The Guggenhiem has museums in New York, Bilbao, Berlin, and Venice. Currently on show in New York is "Amazons of the Avant-Garde," an exhibition of paintings by six Russian woman. Natalia Goncharova, according to the catalog, was a hothead who "shocked the Moscow bourgeoisie with her casual cross-dressing."New York magazine's Michael Brenson writes, "The strength of woman artists in Russia between 1905 and 1920 has been recognized for some time. … The confidence, readiness, and zest in their paintings are astonishing and a reminder of why the Russian avant-garde inspired and haunted artists throughout the twentieth century."

Voyeurism is nothing new, no matter what the critics say about reality TV. When Paris threw open its morgues to the public in the early 19th century, visiting the dead soon became a more popular way to pass a Sunday afternoon than viewing the Mona Lisa at the Louvre. Scott McLemee suggests that the precursor of reality TV is the Panopticon, dreamed up by the Enlightenment thinker Jeremy Bentham. This contraption, designed for prisons, "was to be used not for entertainment but for punishment and social control. ... The cells would be illuminated night and day, so a guard, seated at the center of the building, could monitor a whole floor with minimal effort. At the same time the windows of this 'lodge' would be designed so that someone outside could not see in."


Oscar Wilde died 100 years ago. Various sites commemorate the occasion, and the World-Wide Wilde Web has links to many of them. A curious piece by David Jays in the New Statesman argues that Wilde was a disappointment. "One hundred years after his death, Wilde's ability to disappoint us is his great legacy and enduring fascination. … He was the first modern celebrity, but also the first Irish joke. … We expect so many irreconcilable things of him … popular entertainer and harbinger of the avant-garde." For a Wildean biography in words and pictures, visit Oscariana. For UCLA's collection of photographic portraits of Wilde, click here.

Writing in the New Republic, Adam Baer assesses the impact of the Internet on the careers of classical musicians. "If music-industry executives begin to pay more attention to online performance, we may see talented newcomers make names for themselves more quickly." Two sites in particular, Web Concert Hall and Global Music Network, offer concerts by young talent. To hear a performance given by the youthful cellist Edward Aaron and Yo-Yo Ma at the Caramoor International Music Festival, click here.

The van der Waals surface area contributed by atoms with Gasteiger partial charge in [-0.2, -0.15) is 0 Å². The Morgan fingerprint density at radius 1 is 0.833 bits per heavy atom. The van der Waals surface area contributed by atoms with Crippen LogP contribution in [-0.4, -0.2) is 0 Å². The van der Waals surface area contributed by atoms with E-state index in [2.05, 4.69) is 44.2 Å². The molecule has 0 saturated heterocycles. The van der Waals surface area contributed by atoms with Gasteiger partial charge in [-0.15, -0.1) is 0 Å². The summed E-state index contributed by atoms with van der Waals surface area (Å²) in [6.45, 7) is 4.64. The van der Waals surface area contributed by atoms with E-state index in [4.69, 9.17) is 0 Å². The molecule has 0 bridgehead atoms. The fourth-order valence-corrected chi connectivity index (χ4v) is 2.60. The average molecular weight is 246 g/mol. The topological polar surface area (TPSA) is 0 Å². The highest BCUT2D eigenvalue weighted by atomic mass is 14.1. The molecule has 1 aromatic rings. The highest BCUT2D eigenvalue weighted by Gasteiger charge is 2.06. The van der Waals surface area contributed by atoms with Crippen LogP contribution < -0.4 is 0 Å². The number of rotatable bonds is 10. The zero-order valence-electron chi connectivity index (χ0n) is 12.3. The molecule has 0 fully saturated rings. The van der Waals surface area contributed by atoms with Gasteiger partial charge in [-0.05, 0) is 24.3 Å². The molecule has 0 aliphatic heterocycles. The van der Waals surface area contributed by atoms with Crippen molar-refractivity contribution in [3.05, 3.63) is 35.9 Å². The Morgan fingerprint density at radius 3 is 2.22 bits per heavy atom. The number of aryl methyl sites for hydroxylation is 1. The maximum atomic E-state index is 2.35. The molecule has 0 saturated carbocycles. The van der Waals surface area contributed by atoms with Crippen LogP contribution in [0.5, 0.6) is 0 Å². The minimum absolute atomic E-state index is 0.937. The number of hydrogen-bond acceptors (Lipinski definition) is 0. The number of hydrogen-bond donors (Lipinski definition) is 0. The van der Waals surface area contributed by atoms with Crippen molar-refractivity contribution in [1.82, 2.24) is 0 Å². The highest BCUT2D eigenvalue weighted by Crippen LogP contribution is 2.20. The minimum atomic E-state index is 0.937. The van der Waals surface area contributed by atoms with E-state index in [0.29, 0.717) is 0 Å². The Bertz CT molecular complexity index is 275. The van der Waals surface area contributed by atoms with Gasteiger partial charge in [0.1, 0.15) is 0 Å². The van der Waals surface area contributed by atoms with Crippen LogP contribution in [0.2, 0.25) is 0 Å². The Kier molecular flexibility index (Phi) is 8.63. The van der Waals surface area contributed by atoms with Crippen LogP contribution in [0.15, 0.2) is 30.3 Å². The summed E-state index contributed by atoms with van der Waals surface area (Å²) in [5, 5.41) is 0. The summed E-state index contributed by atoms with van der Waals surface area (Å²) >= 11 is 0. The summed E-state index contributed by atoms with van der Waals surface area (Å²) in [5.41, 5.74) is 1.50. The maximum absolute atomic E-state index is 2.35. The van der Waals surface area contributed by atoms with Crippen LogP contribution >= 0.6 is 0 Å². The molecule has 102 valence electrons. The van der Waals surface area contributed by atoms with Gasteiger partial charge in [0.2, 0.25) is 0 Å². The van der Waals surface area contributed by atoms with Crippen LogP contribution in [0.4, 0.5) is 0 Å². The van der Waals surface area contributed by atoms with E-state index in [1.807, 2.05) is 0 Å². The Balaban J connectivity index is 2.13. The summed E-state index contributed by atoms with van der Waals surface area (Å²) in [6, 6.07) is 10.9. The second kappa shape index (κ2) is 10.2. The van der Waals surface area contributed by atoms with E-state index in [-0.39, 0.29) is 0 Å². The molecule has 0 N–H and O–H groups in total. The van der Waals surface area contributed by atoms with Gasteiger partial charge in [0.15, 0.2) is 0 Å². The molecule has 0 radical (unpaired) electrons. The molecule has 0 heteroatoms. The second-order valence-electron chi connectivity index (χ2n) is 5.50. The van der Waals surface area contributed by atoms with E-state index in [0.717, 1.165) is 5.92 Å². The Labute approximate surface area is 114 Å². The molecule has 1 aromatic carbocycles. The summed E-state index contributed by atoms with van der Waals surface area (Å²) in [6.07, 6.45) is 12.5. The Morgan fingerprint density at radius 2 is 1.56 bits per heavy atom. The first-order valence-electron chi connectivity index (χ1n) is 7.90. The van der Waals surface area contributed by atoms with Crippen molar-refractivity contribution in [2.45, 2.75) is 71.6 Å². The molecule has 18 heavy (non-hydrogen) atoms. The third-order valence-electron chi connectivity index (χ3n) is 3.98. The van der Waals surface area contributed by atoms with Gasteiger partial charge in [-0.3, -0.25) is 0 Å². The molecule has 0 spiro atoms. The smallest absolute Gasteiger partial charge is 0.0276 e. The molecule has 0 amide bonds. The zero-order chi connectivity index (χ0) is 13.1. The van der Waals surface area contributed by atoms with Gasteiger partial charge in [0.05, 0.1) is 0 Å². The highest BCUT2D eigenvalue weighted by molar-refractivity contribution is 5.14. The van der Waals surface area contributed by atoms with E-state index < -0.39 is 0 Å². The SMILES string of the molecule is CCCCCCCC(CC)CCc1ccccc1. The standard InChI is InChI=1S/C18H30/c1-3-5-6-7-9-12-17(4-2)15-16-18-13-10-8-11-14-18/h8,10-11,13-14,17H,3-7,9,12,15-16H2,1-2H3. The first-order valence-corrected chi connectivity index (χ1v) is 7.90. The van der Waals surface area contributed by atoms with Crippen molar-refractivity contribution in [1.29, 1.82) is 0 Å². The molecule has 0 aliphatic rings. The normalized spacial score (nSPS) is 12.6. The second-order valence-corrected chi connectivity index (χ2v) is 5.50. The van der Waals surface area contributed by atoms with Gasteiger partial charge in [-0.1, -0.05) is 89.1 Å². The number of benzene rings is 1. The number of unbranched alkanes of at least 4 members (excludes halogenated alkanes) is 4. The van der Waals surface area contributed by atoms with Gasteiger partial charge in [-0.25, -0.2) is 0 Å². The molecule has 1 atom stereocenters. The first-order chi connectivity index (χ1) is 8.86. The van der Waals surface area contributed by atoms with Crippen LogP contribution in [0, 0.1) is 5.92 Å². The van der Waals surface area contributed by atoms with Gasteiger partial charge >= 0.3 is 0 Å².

The appeals judges presiding over the case between the Maltese parents of Siamese twins and a British hospital have made their ruling. They favor the hospital over the parents. In their judgment (click on the case dated Sept. 22, 2000, to read the ruling in full), the judges said: "The parents cannot bring themselves to consent to the operation. The twins are equal in their eyes and they cannot agree to kill one even to save the other. As devout Roman Catholics they sincerely believe that it is God's will that their children are afflicted as they are and they must be left in God's hands. The doctors are convinced they can carry out the operation so as to give [one of the twins] a life which will be worthwhile." has much useful information on cases of conjoined twins. "[T]he most famous pair … were Eng and Chang Bunker, who were born in Siam (now Thailand) … in 1811. … The Bunker Twins fathered 21 children between them and were successful businessmen and ranchers in Wilkes County, North Carolina."


Germaine Greer
attacks liberals who defend pornography. "Pornography has nothing to do with freedom of expression: it is primarily a business, a ruthless impersonal industry based on the sound maxims that a) there is [a sucker] born every minute; and b) you should never give [one] an even break. It uses and abuses not only the boys and girls who provide the imagery, but also the fantasy-ridden sub-potent public, mostly male, that pays for its product." The National Review reports on the Internet Adult Expo, recently held in New Orleans. "Paul Cambrio, an adult-industry attorney, urged Internet purveyors of porn to 'get the message out' about 'all the years of Republican prosecution and persecution of people in the adult [entertainment] industry. [T]he web as we know it, if the wrong party is elected, will come under the most severe scrutiny.' The election of that wrong party, he said, will mean 'a political regime designed to eliminate the transmission of adult material to adults.' "


For years, Russians and Americans dominated international piano competitions. At the recently held Leeds competition, these old adversaries made way for a group of very brilliant Italians. A Sunday Times article reports on the plight of the piano accompanist. "[T]o make things even more difficult … there is the current vogue for singers to further their careers by choosing—and being chosen by—'real' solo pianists of stature. András Schiff, Alfred Brendel, Imogen Cooper, and Vladimir Ashkenazy are just a few of the dangerous names. How does [an accompanist] respond to all this? 'There is a perception that the meeting of a great pianist with a great singer is going to yield something extra-great. I would just like to put in a word for the meeting of a great accompanist with a great singer as being potentially even greater.' " A book that appeared earlier this year, Three Hundred Years of Life With the Piano by James Parakilas, charts the piano's influence on Western culture.